As we drove into the Port of Prince Rupert on a rainy dawn in July 1967, our rattletrap 1959 Opel station wagon got a ﬂat tire. My college roommate and I were on our way to work in Alaska that summer. Our jalopy was too dilapidated to make it up the unpaved Alaska-Canada Highway. We were heading into the port to catch the car ferry that would take us north to Haines Junction in Yukon.
A small ﬁshing port, Prince Rupert looked healthy enough. Fishing trawlers dotted the harbor, and workers on the day’s ﬁrst shift were entering the ﬁsh cannery, where the trawlers could unload their catch. There was no sign of the decline that would threaten the lifeblood of this small port in the 1990s, when the collapse of ﬁshing stocks decimated the ﬂeet.
The cannery lingered on until last year, when Chinese competition ﬁnally forced its closure. The town’s large paper and pulp mill closed long ago. The Fairview Terminal, a multipurpose breakbulk facility, had lost most of its pulp, steel and agricultural products and, most signiﬁcantly, lumber business. “We at the port authority had a plan for what positions we were going to let go and at what point in time we were going to shut the lights off,” said Don Krusel, president and CEO of the Prince Rupert Port Authority.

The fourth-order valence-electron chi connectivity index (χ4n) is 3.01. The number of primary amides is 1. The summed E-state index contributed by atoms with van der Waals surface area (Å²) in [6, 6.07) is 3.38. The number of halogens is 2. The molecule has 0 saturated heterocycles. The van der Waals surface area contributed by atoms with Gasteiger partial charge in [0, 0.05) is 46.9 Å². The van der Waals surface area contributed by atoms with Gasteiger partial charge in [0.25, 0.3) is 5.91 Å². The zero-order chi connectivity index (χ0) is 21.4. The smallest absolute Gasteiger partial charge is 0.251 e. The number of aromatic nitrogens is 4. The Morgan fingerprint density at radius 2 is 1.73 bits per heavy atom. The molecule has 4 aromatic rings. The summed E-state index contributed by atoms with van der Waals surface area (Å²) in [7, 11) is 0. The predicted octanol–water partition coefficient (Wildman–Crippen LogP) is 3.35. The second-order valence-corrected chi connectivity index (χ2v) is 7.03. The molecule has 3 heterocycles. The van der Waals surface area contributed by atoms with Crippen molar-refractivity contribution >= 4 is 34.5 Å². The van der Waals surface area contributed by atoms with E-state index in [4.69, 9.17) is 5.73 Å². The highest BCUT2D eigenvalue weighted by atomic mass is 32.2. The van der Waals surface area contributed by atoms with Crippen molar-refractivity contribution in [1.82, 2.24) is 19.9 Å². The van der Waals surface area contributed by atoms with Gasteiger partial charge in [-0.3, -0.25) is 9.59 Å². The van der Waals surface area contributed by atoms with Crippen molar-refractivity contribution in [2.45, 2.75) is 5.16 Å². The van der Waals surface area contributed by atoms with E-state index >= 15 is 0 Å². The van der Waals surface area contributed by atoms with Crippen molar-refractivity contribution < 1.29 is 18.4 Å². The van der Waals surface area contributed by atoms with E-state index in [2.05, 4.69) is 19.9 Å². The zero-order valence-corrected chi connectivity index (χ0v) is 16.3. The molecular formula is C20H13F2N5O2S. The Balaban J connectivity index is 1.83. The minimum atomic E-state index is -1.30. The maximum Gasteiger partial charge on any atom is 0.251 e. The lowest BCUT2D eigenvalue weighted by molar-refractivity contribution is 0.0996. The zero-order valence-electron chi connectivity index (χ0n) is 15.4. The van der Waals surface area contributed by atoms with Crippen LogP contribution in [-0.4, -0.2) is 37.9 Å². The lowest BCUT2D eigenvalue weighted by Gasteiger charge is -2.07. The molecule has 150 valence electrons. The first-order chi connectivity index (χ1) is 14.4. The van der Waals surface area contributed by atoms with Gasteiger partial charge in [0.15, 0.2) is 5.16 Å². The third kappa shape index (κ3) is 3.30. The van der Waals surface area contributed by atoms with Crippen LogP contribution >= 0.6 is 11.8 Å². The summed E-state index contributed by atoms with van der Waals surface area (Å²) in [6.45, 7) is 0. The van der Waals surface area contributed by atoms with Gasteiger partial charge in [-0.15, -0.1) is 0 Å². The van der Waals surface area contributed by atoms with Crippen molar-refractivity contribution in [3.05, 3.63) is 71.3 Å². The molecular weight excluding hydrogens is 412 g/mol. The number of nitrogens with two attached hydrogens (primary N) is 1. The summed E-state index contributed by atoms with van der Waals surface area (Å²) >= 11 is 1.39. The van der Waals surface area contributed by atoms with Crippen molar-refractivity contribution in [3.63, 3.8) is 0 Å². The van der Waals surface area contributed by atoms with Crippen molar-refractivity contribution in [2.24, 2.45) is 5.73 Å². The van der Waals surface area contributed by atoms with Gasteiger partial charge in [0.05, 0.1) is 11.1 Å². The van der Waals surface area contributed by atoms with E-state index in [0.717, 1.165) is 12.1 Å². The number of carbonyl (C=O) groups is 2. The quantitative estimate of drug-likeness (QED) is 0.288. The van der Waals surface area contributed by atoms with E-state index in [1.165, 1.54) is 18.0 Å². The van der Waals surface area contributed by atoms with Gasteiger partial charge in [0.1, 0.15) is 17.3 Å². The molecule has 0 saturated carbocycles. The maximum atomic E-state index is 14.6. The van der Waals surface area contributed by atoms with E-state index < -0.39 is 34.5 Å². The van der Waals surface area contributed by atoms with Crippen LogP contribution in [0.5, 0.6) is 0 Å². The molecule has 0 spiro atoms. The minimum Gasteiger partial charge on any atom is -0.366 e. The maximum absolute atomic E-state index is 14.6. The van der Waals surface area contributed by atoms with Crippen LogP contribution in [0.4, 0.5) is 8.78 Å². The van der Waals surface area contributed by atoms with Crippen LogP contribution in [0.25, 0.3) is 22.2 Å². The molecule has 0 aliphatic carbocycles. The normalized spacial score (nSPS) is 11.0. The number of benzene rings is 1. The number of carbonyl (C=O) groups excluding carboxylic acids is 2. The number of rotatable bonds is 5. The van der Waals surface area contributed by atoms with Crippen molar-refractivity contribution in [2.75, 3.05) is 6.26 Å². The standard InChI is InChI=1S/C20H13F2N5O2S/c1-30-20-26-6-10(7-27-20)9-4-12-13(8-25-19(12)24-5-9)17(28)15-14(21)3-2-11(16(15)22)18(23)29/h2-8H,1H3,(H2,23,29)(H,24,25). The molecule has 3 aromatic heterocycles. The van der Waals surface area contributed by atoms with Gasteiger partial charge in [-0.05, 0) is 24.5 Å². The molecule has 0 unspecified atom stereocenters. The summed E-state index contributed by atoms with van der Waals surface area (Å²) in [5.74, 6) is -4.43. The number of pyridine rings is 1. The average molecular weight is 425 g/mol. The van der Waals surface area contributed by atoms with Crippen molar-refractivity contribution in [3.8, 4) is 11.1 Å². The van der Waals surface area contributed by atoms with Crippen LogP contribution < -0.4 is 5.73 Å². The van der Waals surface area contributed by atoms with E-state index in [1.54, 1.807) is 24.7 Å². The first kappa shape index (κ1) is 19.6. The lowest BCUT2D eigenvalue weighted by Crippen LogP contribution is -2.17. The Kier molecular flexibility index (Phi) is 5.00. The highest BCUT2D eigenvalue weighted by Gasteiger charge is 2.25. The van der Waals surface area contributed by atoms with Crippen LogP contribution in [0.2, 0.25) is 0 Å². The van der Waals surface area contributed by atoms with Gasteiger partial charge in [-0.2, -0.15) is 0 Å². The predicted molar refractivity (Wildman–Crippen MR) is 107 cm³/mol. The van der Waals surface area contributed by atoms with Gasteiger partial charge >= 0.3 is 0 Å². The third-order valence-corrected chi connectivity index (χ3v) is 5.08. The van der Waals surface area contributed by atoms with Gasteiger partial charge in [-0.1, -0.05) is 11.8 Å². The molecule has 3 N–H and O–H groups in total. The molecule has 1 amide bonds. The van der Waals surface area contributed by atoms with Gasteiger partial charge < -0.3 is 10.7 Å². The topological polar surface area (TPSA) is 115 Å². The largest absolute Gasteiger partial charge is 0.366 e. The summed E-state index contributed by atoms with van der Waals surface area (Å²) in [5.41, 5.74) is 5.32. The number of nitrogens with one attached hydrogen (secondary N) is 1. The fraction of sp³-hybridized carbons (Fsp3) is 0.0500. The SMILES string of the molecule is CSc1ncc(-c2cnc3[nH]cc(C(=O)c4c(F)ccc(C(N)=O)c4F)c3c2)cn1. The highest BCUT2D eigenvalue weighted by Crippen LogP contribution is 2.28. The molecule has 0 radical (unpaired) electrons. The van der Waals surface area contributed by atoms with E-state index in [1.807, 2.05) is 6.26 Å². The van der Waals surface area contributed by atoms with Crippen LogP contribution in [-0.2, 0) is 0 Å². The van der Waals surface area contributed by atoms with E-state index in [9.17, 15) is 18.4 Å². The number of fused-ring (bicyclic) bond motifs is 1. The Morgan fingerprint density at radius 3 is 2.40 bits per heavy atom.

Fast forward 16 years and Prince Rupert has again become a critical port, thanks to the Fairview Container Terminal, whose 2007 opening ignited the port’s rebirth. Despite the town having a population of only 14,000 and limited local import market, the terminal, now operated by DP World, has turned Prince Rupert into one of North America’s fastest-growing container ports, and there’s no sign of it slowing down. The terminal’s ﬁ rst phase of development is nearing capacity, so a second berth is being built under Phase Two, which will almost double capacity when completed next year.
Prince Rupert’s success provides a fascinating study of how the companies that made it work identiﬁ ed a market and found a way to meet each of their needs, while providing an essential link to importers and exporters in the U.S. Midwest and Canada.
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